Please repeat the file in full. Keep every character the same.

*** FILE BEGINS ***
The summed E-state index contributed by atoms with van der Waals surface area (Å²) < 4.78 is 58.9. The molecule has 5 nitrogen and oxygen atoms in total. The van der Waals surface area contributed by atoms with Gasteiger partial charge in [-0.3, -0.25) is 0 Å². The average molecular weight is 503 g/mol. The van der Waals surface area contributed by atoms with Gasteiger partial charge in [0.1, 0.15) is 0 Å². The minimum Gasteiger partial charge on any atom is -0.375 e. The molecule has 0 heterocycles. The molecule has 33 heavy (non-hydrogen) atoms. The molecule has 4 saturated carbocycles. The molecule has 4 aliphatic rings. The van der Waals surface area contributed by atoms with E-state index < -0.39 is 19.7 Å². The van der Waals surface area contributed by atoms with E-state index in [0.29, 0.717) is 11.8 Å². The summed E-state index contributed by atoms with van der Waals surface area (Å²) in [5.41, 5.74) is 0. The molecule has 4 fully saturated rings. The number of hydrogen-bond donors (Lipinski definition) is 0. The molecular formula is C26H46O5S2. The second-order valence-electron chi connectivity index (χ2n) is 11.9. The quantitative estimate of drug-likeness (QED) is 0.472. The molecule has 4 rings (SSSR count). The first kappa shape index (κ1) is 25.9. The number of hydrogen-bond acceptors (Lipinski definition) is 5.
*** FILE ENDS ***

The summed E-state index contributed by atoms with van der Waals surface area (Å²) < 4.78 is 58.9. The molecule has 5 nitrogen and oxygen atoms in total. The van der Waals surface area contributed by atoms with Gasteiger partial charge in [-0.3, -0.25) is 0 Å². The average molecular weight is 503 g/mol. The van der Waals surface area contributed by atoms with Gasteiger partial charge in [0.1, 0.15) is 0 Å². The minimum Gasteiger partial charge on any atom is -0.375 e. The molecule has 0 heterocycles. The molecule has 33 heavy (non-hydrogen) atoms. The molecule has 4 saturated carbocycles. The molecule has 4 aliphatic rings. The van der Waals surface area contributed by atoms with E-state index < -0.39 is 19.7 Å². The van der Waals surface area contributed by atoms with E-state index in [0.29, 0.717) is 11.8 Å². The summed E-state index contributed by atoms with van der Waals surface area (Å²) in [5.41, 5.74) is 0. The molecule has 4 fully saturated rings. The number of hydrogen-bond donors (Lipinski definition) is 0. The molecular formula is C26H46O5S2. The second-order valence-electron chi connectivity index (χ2n) is 11.9. The quantitative estimate of drug-likeness (QED) is 0.472. The molecule has 4 rings (SSSR count). The first kappa shape index (κ1) is 25.9. The number of hydrogen-bond acceptors (Lipinski definition) is 5.